On a per capita basis some countries have more crime than Canada and some countries have less crime than Canada and some countries have more guns and some have no guns. Yes, I think crime is a cultural thing and I also think increased population densities plays a large part in increases in violent crime.

I live in Vancouver which is a big city and nobody I know leaves their doors unlocked at night nor at any time of the day, whether they're home or not. I've lived in smaller towns in the lower mainland BC and nobody leaves their doors unlocked at night or when they're not home in the daytime but if they're home in the daytime many people don't keep their doors locked.

Get up into some of the smaller towns and rural areas further north where there aren't as many people and towns and homesteads are further apart and many people don't bother locking their doors at any time. Not even when they leave their property to go into town to go shopping. Places where there's less population density most people know who everybody is and there's more a sense of trust and less violence in the community.

Now I'm not saying it's like that in all small towns and rural areas in the north - I couldn't say anyway because I haven't lived in all of them - just speaking from my own experiences in the places I've personally lived in further northern areas.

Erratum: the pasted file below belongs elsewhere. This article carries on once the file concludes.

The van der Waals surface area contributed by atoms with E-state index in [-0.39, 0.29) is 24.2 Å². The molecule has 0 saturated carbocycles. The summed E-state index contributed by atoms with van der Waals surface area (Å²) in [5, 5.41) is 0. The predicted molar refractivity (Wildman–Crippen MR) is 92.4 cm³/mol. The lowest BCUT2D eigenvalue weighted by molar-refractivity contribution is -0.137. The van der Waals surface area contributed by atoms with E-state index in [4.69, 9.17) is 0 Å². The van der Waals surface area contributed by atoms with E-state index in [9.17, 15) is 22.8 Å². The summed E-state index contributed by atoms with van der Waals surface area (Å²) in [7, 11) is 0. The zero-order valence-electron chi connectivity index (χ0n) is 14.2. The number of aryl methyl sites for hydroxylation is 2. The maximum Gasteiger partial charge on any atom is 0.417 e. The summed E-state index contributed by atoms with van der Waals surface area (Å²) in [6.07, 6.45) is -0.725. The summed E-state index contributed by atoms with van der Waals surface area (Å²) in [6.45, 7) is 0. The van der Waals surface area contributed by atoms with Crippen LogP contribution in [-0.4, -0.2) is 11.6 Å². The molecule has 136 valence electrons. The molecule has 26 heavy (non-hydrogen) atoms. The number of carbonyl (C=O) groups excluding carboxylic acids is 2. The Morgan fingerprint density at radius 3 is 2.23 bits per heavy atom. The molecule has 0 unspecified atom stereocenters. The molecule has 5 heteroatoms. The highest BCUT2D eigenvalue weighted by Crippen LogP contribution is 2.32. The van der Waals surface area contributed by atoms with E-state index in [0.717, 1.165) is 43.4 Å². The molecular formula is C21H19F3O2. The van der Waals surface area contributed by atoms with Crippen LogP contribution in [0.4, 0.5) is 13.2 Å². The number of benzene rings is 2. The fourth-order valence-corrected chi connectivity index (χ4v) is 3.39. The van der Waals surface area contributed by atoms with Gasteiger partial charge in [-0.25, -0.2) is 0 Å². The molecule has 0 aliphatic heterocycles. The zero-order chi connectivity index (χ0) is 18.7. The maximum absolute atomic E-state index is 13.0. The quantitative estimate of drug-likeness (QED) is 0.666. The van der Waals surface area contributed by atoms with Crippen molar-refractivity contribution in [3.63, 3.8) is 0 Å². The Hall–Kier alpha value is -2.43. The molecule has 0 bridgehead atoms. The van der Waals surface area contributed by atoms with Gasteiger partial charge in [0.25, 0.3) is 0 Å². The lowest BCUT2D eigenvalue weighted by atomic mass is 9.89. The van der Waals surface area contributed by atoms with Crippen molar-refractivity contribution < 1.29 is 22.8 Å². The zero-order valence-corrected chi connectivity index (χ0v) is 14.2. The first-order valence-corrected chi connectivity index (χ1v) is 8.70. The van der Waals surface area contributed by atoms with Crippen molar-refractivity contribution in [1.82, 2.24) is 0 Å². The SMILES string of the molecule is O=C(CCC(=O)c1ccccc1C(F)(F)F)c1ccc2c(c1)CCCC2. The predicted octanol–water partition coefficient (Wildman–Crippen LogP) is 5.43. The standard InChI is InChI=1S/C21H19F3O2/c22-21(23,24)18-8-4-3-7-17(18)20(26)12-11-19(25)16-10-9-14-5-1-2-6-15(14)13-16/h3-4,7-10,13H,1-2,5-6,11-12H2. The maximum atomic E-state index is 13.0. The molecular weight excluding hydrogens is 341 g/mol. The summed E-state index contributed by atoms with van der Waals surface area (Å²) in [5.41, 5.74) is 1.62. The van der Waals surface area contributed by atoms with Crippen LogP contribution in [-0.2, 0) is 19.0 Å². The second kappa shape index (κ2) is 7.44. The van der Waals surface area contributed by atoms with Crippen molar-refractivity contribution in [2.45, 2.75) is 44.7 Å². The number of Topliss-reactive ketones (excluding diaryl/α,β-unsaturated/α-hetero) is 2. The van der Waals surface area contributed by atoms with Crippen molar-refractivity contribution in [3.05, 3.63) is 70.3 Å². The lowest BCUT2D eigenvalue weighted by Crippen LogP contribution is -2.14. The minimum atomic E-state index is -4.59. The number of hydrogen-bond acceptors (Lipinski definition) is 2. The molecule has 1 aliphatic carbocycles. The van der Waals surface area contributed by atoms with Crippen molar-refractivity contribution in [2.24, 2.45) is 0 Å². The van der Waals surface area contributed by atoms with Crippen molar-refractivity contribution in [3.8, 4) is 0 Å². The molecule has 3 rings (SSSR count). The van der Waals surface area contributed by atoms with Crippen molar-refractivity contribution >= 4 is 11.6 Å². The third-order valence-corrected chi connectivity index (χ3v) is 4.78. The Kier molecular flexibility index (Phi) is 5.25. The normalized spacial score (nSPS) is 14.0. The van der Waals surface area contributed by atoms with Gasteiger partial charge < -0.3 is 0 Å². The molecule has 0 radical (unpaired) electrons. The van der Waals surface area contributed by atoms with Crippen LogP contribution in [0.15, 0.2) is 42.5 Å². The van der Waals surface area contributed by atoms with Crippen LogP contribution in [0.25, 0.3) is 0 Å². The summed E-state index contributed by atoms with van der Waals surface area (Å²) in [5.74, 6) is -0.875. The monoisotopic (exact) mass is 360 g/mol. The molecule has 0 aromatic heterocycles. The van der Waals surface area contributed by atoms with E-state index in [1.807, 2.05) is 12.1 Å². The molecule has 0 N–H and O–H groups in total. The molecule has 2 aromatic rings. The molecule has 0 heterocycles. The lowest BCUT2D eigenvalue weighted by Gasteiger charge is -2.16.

Many people in northern rural areas will lock their doors not because of people but because of bears. Bears are observant and can easily figure out how to open unlocked doors, unlocked windows and a host of other things that aren't locked down. There's been plenty of reported incidents of bears opening unlocked doors and helping themselves to the contents of people's fridges and kitchen pantries and cupboards.

.
I observe pretty much the same thing. All city-dwellers I know lock their doors almost all of the time. If they don't it's because they forget. I live in the city and it happens to me sometime. The thing in the Michael Moore movie about inner city Toronto residents not locking their doors is bunk.

Small town and village residents in Canada may leave their doors unlocked it is true. Generally this seems to depend on how far they live from a big city. If a big city is an hour or so away, you will find most people lock their doors even in a village of 500 people. If a big city is 5 or 10 hours away, then you will find most doors unlocked. The difference is not so much because those closer to cities fear "big city people", but because they are closer to the "city mentality" and it influences them.

I have many relatives who live in small villages quite far away from the big cities (like 8 to 10 hours). Their house doors are always unlocked and they also leave their keys in their cars with the doors unlocked.
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Old 06-13-2012, 06:39 AM
 
Location: Gatineau, Québec
21,937 posts, read 27,332,488 times
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Quote:
Originally Posted by botticelli View Post
Good question. Why do many people keep pretending there is only one country outside Canada?

if you look at crime stats among industrialized countries, Canada doesn't really stand out at all.

List of countries by intentional homicide rate - Wikipedia, the free encyclopedia

Canada's homicide rate actually is higher than average, higher than Japan, Australia, and New Zealand and all EU countries except Finland. Hardly impressive.
I frequently raise these points with people whenever a discussion starts about how low Canada's crime rate allegedly is.